A screenshot from Google Transparency Report
A screenshot of Video Industry Association of America’s DMCA requests from Google Transparency Report

The Video Industry Association of America, the same organization that sent us a DMCA, has made similar requests in the past. According to Google’s Transparency Report, the Association made two separate removal requests in July 2021. The first request demands the removal of 584 URLs and the second one demands 73 more. Out of these 657 removal requests, zero were entertained.

Basically, Google did not even delist 1% of the URLs requested by the Association. Then, has made this recent request where it also includes multiple publications and demands their removal from Google Search. At that time too, Google must’ve sent notices and delisted sites, then reinstated them, bringing the final number to zero.

So a request which asks for 600 removals gets zero removals, which means there’s something wrong with how these requests are made. Shouldn’t Google see a pattern here and double-check before entertaining mass removal requests like these?

To know more about this, we’ve contacted the Video Industry Association of America, asking them for the parameters for these removal requests. We will update this article if we get a response from them. For now, we’re just trying to get our home page back in Google Search.

It’s A Troll!

Under regular circumstances, it is always better to completely ignore the trolls, but this is a special one. There are no traces of a “Video Industry Association of America” on Google. It was strange at first, but then we stumbled upon a Facebook page of the same name. At the time of writing this update, the page isn’t there anymore.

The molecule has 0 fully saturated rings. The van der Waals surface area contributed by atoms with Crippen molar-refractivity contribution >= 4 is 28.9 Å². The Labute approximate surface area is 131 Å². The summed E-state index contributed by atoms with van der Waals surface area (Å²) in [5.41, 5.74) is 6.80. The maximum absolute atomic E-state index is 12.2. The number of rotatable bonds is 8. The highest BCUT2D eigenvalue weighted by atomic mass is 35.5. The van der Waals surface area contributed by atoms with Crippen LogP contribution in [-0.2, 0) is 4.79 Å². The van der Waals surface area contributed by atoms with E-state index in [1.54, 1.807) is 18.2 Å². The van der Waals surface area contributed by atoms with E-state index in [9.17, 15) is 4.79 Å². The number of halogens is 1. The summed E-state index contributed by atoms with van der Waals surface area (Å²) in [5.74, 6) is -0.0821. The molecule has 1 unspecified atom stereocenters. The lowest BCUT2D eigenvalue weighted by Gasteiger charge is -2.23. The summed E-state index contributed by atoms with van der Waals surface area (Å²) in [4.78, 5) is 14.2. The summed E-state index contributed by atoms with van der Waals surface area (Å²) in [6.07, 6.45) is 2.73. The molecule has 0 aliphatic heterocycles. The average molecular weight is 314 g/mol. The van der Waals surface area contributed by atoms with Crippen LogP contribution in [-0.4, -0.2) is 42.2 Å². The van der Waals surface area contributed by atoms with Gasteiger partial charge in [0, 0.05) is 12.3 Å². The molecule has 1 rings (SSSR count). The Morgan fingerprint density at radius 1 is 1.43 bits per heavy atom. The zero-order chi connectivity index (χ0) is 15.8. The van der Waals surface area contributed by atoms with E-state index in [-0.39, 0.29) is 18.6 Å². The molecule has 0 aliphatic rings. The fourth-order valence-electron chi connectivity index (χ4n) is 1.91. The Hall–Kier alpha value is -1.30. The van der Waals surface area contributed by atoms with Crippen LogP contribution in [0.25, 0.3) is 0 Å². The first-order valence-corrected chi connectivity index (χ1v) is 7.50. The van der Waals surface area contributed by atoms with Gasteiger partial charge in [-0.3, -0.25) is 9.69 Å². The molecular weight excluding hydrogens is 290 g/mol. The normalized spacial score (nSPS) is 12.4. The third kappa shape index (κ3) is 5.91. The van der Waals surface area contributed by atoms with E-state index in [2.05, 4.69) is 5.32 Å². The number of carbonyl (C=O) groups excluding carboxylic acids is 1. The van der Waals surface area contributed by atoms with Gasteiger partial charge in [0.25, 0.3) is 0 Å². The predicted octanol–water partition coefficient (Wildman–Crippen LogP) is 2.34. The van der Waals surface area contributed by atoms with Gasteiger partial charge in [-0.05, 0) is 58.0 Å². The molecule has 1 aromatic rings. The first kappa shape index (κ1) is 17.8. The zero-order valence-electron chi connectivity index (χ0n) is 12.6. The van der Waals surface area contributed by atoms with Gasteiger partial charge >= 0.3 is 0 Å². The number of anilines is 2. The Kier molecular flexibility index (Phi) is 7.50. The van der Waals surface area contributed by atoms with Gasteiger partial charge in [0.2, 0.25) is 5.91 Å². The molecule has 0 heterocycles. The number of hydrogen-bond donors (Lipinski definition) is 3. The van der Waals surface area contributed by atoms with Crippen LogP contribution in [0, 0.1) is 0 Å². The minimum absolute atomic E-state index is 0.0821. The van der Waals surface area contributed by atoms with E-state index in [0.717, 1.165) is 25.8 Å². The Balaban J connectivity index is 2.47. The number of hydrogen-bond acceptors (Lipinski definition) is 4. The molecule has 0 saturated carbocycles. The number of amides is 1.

The simple conclusion that comes from all this is that the “association” is an elaborate troll that has been abusing Google’s DMCA system. This makes it more serious for us as well as for Google that lets everyone cry foul without much verification.

We’ve also been in touch with Ernesto from TorrentFreak, who has been actively covering bogus DMCAs and piracy claims. He also says that these DMCA claims are possibly bogus and that the Association doesn’t exist. We’ll also keep digging and update this story accordingly.

Update: We Are Back

TorrentFreak contacted Google about the issue, to which it got this response “We are aware of these fraudulent notices. We have a number of mechanisms in place to detect abuse, and are always making improvements to our approach. Our transparency efforts are designed to help third parties, including journalists, identify these types of issues, and when they come to light, we reinstate URLs as appropriate.”

Google has also restored Fossbytes home page in the search results, which means we’re back on Google. It is all the more proof that the removal was a result of a bogus DMCA. While we appreciate the quick restoration, it’d be much better if delisting was done with some more consideration.

What do you think about the DMCA system and its usage? Let us know in the comments.

Manik Berry

Manik Berry

With a Master’s degree in journalism, Manik writes about big tech and has a keen eye for political-tech news. In his free time, he’s browsing the Kindle store for new stuff read. Manik also adores his motorcycle and is looking for new routes on weekends. He likes tea and cat memes. You can reach him at [email protected]